beethovenAfter the interval, we returned for Beethoven’s 7th Symphony. We’d seen the RPO perform this before as well, a full seven years ago, conducted by Garry Walker. Then, as now, I can never remember what that special tune is that dominates the second movement. But as soon as it kicks in I remember why I love it so much. It has a sparse melancholy about it; a sense that happiness may be just around the corner but you’re never quite going to achieve it. And I love how Beethoven gives it just the one proper airing, building from a quiet start to an emotional fulfilment, but never ever going back to it, no matter how much you yearn to hear it again. Mr van Steen had to apply a reverse coaxing mechanism, where, rather than draw the passion out of the orchestra, he actively suppressed it, making those sad echo moments in the movement even softer than usual, creating a despairing exquisiteness to the whole thing. It was just sensational.

Royal Philharmonic OrchestraIn many respects, the symphony is Beethoven’s Greatest Hits, with the brightness of the first movement, the playfulness of the third and the overwhelming victory of the final movement. The orchestra gave it a superb performance, and yes, excitable man in the Upper Circle Box, we all saw you on your feet conducting away to your heart’s content. We were blown away by the sheer vitality and force of the Royal Philharmonic’s performance. A great concert!

Review – Rob Brydon, I Am Standing Up, Derngate, Northampton, 4th March 2017

Rob Brydon I Am Standing UpWe’d seen Rob Brydon before, back in 2009, when he last toured the UK – it was just before I started blogging so I can’t easily check back to see how much we enjoyed it – but I do remember thinking he was good fun and so I was perfectly happy to see him again almost 8 years later, to see how he’s getting on. Of course, his career has gone from strength to strength since then, with endless panel games, guest appearances, loads of voiceovers, and so on; when we first saw him, the third series of Gavin and Stacey was still getting its first airing on TV. Even so, he’ll still break into a rendition of Barry Islands in the Stream at the drop of a laverbread.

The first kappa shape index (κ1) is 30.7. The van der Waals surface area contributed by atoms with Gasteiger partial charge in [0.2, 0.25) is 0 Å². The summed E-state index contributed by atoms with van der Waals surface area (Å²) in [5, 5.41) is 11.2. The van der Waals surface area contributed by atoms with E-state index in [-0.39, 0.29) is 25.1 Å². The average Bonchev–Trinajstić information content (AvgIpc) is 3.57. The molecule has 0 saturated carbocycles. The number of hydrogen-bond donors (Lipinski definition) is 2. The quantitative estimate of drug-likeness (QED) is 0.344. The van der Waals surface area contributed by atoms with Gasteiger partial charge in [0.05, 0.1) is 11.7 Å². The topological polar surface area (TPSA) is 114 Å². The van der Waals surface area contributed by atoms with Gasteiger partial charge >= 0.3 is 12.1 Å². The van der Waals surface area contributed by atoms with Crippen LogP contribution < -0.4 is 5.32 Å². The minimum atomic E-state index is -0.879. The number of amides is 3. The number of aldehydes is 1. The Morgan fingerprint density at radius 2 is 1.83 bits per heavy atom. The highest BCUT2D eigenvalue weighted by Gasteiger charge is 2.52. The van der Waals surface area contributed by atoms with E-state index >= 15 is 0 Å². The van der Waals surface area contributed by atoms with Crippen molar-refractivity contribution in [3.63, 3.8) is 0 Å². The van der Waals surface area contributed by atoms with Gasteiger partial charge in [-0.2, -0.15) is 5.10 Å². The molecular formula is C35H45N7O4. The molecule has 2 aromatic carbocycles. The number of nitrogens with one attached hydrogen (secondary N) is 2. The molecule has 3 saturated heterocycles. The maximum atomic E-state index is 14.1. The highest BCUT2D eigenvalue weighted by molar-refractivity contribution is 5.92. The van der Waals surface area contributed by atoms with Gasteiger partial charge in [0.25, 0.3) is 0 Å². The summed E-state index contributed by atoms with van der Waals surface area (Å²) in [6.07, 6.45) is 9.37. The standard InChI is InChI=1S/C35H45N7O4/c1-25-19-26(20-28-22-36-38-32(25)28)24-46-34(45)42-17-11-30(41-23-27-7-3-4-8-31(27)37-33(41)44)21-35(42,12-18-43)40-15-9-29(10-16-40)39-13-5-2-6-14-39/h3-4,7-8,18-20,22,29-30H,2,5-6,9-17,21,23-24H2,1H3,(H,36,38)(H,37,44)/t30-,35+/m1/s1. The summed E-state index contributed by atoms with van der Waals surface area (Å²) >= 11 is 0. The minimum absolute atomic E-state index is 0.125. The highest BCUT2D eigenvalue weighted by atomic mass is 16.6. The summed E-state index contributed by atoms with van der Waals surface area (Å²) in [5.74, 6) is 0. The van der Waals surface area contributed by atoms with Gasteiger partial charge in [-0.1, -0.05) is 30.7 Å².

Scott BennettBut before considering Mr Brydon’s role in the show on Saturday night, the first twenty minutes were spent in the company of a supporting act – Scott Bennett. He’s a bright and breezy Yorkshireman who wasted absolutely no time in making the most of his introductory slot, with lots of very good material about family relationships – especially with his dad, Roy. Roy’s the kind of guy who has a structural plan about how to get the most food onto your carvery plate (start with the meat first as your base layer and work your way up). Good comedy of recognition that – because if we ourselves are not the person who tackles a buffet strategically, we all know someone who is. I also liked Mr Bennett’s observation of people out on a romantic meal date night – each on their separate phones, Facebooking the people they should have married. He was very funny and got a really good reception, despite the fact that he wasn’t Rob Brydon.

Talking of whom, Mr Brydon is essentially a very funny man, with a delightful sense of comic joy about almost everything he does. He’s so self-deprecating which is always an attractive trait – like when he’s asked if James Corden still rings him; answer, yes he does, which gives rise to a joke that’s both anti-Brydon and anti-the town in which he’s performing; but it’s very cleverly done. When something particularly funny happens or someone says a great one-liner – even if it comes from the audience – he will break off the routine and rush over to a little table and write the joke down in a notebook, saying that next week’s show will be amazing with all this new material – thereby implying that this show, and his comedy hosting skills, aren’t as good. It always gets a laugh when he returns upstage to jot it down.

Rob BrydonHe has that ability that the best comics have of being able to weave together separate strands from different members of the audience and come back to them later in the show from a new angle. Towards the end he creates songs that mention all the individuals with whom he’s spoken earlier on. Again, very cleverly done, very inventive and always very funny. In our show Mr Brydon explored comic possibilities with George and Lucy – clearly the young middle class couple – and encouraged them always to close the loo door if they want to keep romance alive; we met Cynthia, the Elvis fan who’s not as young as she said she was, and who was in for a particular treat right at the end; and we met Tim and Lisa, bravely sat in the front row; she’d stoically worked for Mr Kipling for 32 years, woman and girl, never complaining and always ‘umble, which gave rise to Mr Brydon from then on referring to her as a Dickensian Woman, doing wonderful impressions of a dowdy drudge with mock-19th century language. Totally bizarre, but it really worked.